17th > November > 2011 Archive
Potty-mouths the world over were celebrating a couple of years ago, when a bunch of boffins demonstrated that swearing relieved pain. Now, the same boffins have turned party-poopers with a new paper.
Rambus, the litigious memory tech firm, has taken a beating in the stock markets after losing a key case against Micron over price fixing and conspiracy charges.
Google has opened up its beta Music service to all US computer users, and has plumped for free as the best model for music streaming.
The Victorian government is claiming a payoff for its $AU85m ICT strategy, with US-listed, Chinese-headquartered VanceInfo announcing plans to add 100 new jobs in its Melbourne office.
The openSUSE Project has shipped its 12.1 build, with enhanced cloud and virtualization integration tools. It's also the first distro to ship with support for Google’s Go language.
A porn company has filed a cease-and-desist letter to phone-makers HTC, demanding that they change the name of their new smartphone, the HTC Vivid, by Monday.
The Government Procurement Service has received more than 250 responses to the tender notice for G Cloud services, according to the official overseeing the programme.
ReviewThe KDL-55HX923 is a remarkable Freeview HD TV for many reasons. It’s humungous for one, measuring 148cm diagonally. It’s also overflowing with image technology and network niceties, as befits a flagship product. Even from a design standpoint, this set knocks the ball out of the park.
Ten British MPS are calling on the UK.gov to make it easier for companies to report cybercrime to the relevant authorities.
ReviewAfter several delays, Fedora 16 has been delivered. While hold-ups are a characteristic of the distro's release cycle, these latest ditherings have put the latest version of Fedora a few weeks behind its main competitor, Ubuntu.
Deep diveIntroduction Organizations of all types are trying to control costs and satisfy increasing demands at the same time—demands created by explosive data growth and ever-changing requirements. To address these challenges, storage industry professionals are turning to cloud computing and cloud storage solutions.
Despite a run of high-profile security breaches, almost half of UK corporate laptops remain unprotected against theft and data loss, according to a survey of British businesses published on Thursday.
The European Union is set to give Western Digital its blessing to buy Hitachi GST and become the world's biggest hard disk drive manufacturer by far, or so says Reuters.
Samsung has tweaked the Galaxy Tab's casing and added an 'N' to the name to slip it past a sales ban in Germany, though it remains to be seen if the courts approve.
Telcos are walking away from the government's £530m Broadband Delivery UK (BDUK) project with one ISP citing, among other things, "uncertainties" around incumbent BT's restrictive physical infrastructure access (PIA) pricing plans as the reason for withdrawal.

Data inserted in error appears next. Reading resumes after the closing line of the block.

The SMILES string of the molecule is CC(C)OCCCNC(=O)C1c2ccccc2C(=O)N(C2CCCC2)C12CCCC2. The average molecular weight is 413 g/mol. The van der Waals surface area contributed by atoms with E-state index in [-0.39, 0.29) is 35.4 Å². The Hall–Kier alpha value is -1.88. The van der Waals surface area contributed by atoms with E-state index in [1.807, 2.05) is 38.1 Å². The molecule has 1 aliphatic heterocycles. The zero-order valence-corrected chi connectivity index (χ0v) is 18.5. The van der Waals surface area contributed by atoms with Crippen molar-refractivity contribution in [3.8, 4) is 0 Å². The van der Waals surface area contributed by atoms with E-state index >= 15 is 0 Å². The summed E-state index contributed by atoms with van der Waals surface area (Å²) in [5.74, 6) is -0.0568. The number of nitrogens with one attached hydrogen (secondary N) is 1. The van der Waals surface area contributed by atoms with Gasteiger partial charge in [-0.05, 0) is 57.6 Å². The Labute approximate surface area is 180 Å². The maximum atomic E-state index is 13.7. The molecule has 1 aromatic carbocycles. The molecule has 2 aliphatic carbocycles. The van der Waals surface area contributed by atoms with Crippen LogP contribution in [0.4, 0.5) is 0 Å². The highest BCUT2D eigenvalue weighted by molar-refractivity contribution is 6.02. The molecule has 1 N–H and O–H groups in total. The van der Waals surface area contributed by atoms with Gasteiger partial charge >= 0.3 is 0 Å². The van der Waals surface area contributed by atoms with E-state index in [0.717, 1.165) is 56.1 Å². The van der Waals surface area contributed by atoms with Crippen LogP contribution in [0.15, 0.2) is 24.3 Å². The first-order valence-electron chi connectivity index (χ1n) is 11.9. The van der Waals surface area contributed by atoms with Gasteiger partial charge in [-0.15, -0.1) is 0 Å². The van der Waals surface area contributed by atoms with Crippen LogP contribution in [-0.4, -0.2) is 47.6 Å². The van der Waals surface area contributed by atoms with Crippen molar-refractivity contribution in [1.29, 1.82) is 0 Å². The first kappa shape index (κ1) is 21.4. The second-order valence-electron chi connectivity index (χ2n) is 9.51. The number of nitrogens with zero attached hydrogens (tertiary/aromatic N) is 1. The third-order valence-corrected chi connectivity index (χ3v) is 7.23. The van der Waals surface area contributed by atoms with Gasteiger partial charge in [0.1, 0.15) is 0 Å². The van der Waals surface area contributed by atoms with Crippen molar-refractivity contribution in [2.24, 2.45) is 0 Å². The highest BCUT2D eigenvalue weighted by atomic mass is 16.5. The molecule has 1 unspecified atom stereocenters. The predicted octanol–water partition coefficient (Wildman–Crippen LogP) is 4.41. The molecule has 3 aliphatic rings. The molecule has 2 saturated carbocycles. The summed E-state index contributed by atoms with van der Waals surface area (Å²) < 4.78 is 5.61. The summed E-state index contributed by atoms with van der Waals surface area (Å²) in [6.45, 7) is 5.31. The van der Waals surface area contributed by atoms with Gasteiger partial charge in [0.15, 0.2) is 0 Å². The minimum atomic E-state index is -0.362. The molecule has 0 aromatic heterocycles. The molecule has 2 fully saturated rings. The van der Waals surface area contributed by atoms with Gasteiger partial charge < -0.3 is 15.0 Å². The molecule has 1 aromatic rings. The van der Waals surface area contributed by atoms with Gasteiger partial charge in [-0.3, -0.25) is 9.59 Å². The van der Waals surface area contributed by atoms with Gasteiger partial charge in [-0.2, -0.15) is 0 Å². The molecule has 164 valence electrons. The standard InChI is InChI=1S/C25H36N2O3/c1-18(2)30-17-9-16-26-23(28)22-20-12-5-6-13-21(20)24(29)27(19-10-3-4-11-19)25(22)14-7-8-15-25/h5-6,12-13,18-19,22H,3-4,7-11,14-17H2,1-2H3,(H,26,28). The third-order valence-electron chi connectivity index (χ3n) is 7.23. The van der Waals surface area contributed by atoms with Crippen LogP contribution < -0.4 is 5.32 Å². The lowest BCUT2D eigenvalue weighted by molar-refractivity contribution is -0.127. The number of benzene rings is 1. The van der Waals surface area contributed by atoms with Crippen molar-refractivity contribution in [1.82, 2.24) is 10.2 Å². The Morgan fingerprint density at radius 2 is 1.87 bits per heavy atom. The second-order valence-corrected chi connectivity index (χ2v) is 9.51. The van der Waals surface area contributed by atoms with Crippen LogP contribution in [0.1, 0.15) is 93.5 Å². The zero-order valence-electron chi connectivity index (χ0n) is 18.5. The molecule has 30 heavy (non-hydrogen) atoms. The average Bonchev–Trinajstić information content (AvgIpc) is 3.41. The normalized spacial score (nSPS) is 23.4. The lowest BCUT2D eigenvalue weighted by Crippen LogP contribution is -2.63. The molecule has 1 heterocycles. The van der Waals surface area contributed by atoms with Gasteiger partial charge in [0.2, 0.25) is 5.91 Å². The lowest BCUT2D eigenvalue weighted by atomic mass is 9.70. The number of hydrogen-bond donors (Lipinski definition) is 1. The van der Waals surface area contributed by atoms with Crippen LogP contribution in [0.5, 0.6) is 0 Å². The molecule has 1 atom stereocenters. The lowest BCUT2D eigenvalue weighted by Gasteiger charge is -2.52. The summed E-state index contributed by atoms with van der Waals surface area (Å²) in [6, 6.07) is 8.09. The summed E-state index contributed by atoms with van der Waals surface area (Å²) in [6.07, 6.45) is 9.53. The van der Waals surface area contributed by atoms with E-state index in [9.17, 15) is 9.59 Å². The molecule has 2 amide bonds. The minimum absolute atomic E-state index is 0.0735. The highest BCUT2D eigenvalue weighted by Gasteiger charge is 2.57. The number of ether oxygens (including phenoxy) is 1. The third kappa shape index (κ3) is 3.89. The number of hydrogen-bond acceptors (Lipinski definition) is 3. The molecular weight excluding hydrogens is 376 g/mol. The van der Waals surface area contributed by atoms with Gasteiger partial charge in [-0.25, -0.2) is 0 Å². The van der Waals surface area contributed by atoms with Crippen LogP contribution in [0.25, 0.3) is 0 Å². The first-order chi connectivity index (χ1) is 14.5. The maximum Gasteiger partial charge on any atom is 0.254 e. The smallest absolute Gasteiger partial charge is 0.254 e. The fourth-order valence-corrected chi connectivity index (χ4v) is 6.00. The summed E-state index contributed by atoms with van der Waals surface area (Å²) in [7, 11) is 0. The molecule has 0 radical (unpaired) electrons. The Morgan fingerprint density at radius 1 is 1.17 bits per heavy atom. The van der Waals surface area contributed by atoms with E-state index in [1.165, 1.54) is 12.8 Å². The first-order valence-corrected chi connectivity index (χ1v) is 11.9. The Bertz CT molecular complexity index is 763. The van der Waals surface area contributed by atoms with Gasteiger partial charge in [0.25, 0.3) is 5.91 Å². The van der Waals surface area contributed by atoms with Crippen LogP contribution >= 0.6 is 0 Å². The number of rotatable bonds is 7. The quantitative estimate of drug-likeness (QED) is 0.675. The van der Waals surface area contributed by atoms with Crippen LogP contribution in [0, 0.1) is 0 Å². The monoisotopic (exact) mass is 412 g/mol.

Marketing veeps love hockey sticks and the idea that sales growth could accelerate in a way resembling the curve of such a stick on a chart really turns them on.
The applicant stared like a rabbit caught in headlights at the interviewer.
iOS App of the WeekMy never-ending quest for a decent forehand recently turned up this handy little sporting app for the iPhone.
One of the dirty little secrets of virtualisation is the performance cost: operating systems running inside a virtual machine are slower than those running natively on the same hardware, sometimes by quite some margin.
Researchers at the Massachusetts Institute of Technology have come up with a better way to simulate the processing that goes on in the human brain, and you hardware enthusiasts out there will appreciate this one.
Users relying on an online backup service have lost all their uploaded data after a major falling out between a cloud provider and one of its resellers.
In a recent speech President Obama has described his birthplace as being "in Asia": but even the maddest "birther" – the term for people convinced that Mr Obama was not born in the USA and thus is not eligible to be President – probably can't draw much comfort from the error.
PC companies will begin to exit the tablet market in 2012, it has been claimed.
Orange has gone all Golden Gate Bridge again, announcing the successor to its own-brand Android blower, the San Francisco.
Ubuntu has lost its "top dog" status on Hewlett-Packard's cloud.
Product Round-upAs the interest in this week's release of Halo: Combat Evolved Anniversary Edition shows, remakes of classic videogames are all the rage. Developers are dusting off canvasses and applying a fresh layer of high definition paint to the hits of yesteryear.
Northern Rock was a major victim of 2008's credit crunch - but it survived with help from the then Labour government, which nationalised the Newcastle-based money outfit. Now the Tory-LibDem coalition is shoving it back into the corporate world.
Britain will play host to a biennial £1m engineering prize which it's hoped will come to confer the same status as a Nobel award. The cash is being coughed up by British industry and the trophy will be known as "the Queen Elizabeth Prize for Engineering", but recipients can be of any nationality.
Accused Pentagon hacker Gary McKinnon could be tried in UK and not extradited, according to Blighty's top legal adviser.